The first time I went to Paris, when I was 15, my mother was plagued with poison ivy. As we walked the streets of the City of Light, she had to stop every few meters to scratch, sneaker to calf. Finally, she’d had enough. There we were in the Louvre, in the famous Salon Carre, and there was my mum sitting on a bench, ignoring the art and tending to her afflicted left calf. Back at the hotel, we sent for a doctor — a well dressed Frenchman, sporting a beautiful suit, silk tie, and antique leather medical bag. “Oh yes, I know dis ivy. we put it in zee salades.” No, sir, I think you’re confused. An antihistamine was administered via a needle, and since then “poison ivy” has struck fear into the heart of the Reckling women.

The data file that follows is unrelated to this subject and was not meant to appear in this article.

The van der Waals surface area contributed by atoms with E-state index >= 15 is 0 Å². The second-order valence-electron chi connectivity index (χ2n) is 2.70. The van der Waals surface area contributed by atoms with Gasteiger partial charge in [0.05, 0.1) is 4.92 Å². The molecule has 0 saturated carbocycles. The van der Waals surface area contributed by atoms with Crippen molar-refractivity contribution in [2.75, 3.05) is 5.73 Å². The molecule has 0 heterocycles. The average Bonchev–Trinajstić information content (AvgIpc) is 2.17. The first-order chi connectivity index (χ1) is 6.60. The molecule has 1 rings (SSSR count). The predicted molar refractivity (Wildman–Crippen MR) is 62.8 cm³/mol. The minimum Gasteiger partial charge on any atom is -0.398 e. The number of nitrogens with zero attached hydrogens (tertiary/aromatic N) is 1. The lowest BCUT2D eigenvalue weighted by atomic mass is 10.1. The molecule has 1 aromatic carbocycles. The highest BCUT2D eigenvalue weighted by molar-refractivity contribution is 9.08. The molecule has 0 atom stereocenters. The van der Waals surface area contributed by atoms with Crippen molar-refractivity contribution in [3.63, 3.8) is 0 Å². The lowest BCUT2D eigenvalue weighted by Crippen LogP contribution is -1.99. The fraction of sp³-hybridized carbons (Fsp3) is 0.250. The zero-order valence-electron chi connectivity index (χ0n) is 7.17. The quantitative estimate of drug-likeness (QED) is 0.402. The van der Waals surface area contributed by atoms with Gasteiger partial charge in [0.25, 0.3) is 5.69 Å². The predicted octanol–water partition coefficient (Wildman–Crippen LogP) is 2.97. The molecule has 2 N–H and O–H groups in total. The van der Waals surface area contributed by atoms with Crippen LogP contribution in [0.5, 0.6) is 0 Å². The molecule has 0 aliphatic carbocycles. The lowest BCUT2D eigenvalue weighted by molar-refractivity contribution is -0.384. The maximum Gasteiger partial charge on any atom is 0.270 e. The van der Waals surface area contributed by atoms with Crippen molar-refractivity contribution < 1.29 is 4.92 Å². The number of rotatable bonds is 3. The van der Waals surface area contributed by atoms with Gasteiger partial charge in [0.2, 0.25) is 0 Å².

There are a lot of other hazards in a garden. Like thorns. And flying insects. I have a serious problem with flying insects. Usually, they swarm me. First it starts with one fly, then a fly and a herd of gnats, then a fly a herd of gnats and some mosquitoes. It’s like they know I don’t like them and that I’m allergic to their bites and they like to torment me. I drop the clippers or spade. The next thing you know, I start dodging, like I’m Neo dodging Smith’s bullets, and swathing and running in a serpentine pattern. But it’s all in vain. They won’t go away. I’m the type of person who will be at a picnic with 5 other people and by the time we’ve packed our blanket, I have a dozen welts on me from mosquito bites. My companions will be untouched. If you plan to go into a buggy area, take me with you — I’m better than any insect repellent you can buy.